What exactly is The Sun trying to achieve with the Page 3 vs Cancer campaign? I think, aptly, there are three certainties:
1. To raise awareness about the importance of the early detection of breast cancer.
So far so good. We can all agree this is a fantastic thing to do, and I hope The Sun continues to use its influence to raise awareness of other cancers too.
2. Feeling rattled, The Sun in turn wants to rattle the No More Page Three campaign. By not-so-subtly putting it out there that if you are anti-page three, you must be anti-breasts and that must mean you are also pro breast-cancer. Because who can argue with breast cancer awareness?
Well I say cheap shot Mr. Dinsmore. Even for you. If it wasn’t deadly serious, this false dichotomy would be laughable. Fortunately, Mr. Dinsmore underestimated our intelligence as well as the strength of feeling behind the No More Page Three campaign. Supporters, on-the-fencers and non-supporters alike have seen this for the cynical and offensive move that it is.
3. Coppafeel’s motives are thoroughly altruistic, but David Dinsmore’s are at best partially so.
I question why Coppafeel allowed its campaign to become so inextricably linked to Page 3. I can’t help feeling that they were probably pushed into it during a blue-sky thinking brainstorming session with a bunch of Sun execs. And just for good measure they produced this (rather unsettling and unconvincing) video too.
Kristin’s powerful testimonial about her cancer diagnosis and the genesis of her charity is clumsily interspersed with footage of smiley topless Page 3 models in their knickers. I can almost hear a pushy producer behind the camera telling Kristin ‘Ok if you could now just say something about Page 3, y’know, something like they’re the most famous boobs in Britain and what a great opportunity this is for you.’ ….This is of course just my imagination. But I don’t think I can be far off the mark….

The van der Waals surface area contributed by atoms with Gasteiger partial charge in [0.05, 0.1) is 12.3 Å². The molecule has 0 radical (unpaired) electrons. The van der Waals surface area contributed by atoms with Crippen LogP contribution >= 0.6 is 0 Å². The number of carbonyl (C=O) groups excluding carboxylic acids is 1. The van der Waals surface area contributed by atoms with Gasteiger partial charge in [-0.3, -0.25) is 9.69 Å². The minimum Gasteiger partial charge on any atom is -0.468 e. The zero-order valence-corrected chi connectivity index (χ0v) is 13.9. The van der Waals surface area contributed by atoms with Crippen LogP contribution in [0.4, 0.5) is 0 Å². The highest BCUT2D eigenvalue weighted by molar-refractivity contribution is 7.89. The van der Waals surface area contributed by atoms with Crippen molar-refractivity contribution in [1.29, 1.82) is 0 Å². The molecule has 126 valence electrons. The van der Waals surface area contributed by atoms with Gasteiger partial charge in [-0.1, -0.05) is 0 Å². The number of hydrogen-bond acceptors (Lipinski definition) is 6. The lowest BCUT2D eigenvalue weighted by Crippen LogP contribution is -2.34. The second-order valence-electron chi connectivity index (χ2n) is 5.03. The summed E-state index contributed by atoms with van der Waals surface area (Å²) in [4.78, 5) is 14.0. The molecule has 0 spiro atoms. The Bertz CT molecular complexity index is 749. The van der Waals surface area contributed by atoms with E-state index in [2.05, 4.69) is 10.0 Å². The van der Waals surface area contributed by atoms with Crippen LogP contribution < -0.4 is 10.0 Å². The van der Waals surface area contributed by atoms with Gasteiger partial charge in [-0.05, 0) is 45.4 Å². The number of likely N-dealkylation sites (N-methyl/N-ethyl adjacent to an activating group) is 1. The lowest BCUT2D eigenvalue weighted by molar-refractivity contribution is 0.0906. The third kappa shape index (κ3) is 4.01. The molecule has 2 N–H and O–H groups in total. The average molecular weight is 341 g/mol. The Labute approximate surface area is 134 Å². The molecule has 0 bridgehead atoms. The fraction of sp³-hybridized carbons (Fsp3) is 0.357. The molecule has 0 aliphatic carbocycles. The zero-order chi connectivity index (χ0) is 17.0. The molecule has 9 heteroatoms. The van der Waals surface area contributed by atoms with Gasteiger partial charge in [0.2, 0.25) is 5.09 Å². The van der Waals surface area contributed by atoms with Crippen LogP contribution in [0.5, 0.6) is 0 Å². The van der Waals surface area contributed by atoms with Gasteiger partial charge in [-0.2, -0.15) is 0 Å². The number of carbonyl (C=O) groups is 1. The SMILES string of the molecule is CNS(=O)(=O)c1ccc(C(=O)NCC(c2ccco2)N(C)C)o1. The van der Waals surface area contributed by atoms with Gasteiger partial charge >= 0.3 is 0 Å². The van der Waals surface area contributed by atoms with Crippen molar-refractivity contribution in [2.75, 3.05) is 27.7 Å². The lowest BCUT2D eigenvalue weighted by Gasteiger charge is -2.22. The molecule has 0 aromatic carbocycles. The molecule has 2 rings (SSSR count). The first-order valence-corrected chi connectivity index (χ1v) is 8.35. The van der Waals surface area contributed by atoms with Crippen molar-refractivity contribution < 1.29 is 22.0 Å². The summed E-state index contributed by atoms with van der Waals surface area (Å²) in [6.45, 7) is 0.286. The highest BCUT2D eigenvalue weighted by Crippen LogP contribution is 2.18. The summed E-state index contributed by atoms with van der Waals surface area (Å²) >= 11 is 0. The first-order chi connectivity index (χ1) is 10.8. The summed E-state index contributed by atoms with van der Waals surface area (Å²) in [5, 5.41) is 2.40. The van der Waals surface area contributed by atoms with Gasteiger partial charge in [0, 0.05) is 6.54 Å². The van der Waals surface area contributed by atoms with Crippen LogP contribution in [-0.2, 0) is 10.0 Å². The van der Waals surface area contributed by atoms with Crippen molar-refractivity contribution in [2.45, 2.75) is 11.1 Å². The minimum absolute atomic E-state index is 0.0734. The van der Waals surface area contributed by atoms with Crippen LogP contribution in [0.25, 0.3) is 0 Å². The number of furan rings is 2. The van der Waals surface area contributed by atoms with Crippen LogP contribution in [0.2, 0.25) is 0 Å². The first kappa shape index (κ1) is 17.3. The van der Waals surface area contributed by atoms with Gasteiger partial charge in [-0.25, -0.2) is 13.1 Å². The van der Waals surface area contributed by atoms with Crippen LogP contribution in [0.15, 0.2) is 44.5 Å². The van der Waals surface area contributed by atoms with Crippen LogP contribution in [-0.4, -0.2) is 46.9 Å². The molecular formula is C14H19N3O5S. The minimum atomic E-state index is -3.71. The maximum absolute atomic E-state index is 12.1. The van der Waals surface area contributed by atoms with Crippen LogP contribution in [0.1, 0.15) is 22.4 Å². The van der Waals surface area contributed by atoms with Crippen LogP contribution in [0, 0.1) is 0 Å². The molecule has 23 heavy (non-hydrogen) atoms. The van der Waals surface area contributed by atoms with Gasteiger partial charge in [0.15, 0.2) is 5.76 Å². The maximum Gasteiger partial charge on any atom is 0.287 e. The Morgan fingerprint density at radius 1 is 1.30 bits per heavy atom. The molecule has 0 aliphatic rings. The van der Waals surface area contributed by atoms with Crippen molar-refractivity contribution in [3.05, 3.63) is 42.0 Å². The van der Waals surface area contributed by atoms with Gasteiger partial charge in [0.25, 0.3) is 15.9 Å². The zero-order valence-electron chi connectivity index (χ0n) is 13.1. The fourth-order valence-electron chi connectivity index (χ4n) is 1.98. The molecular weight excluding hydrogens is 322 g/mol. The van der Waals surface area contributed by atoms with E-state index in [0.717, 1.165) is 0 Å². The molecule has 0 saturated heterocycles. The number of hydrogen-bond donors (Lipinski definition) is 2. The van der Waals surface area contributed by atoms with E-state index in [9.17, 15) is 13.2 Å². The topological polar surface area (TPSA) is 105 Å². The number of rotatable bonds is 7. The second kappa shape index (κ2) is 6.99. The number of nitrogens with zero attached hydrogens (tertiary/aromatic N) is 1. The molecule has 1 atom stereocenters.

I am disappointed that a breast cancer charity is working specifically with The Sun’s seedy, sexist Page 3. My own view is that this aspect of the decision (insofar as Coppafeel would have been given any real choice) was poorly judged on their part. There is no doubt the partnership itself and campaign imagery has caused offense.
I’ll admit it took a while for my disappointment to give way to understanding. Coppafeel has secured a huge amount of coverage for their good cause and I’m glad more women will have checked their breasts this week than did last week.
My anger, cynicism and exasperation is entirely pointed at David Dinsmore and The Sun. But my admiration, as ever, is reserved for the No More Page Three campaign. They have dealt with this campaign curveball with dignity, kindness and yet more determination.
What does the future hold after Check ‘em Tuesday? Incidentally I hear from HQ that the petition is flying. I’m feeling pretty confident it’ll be No More Page Three.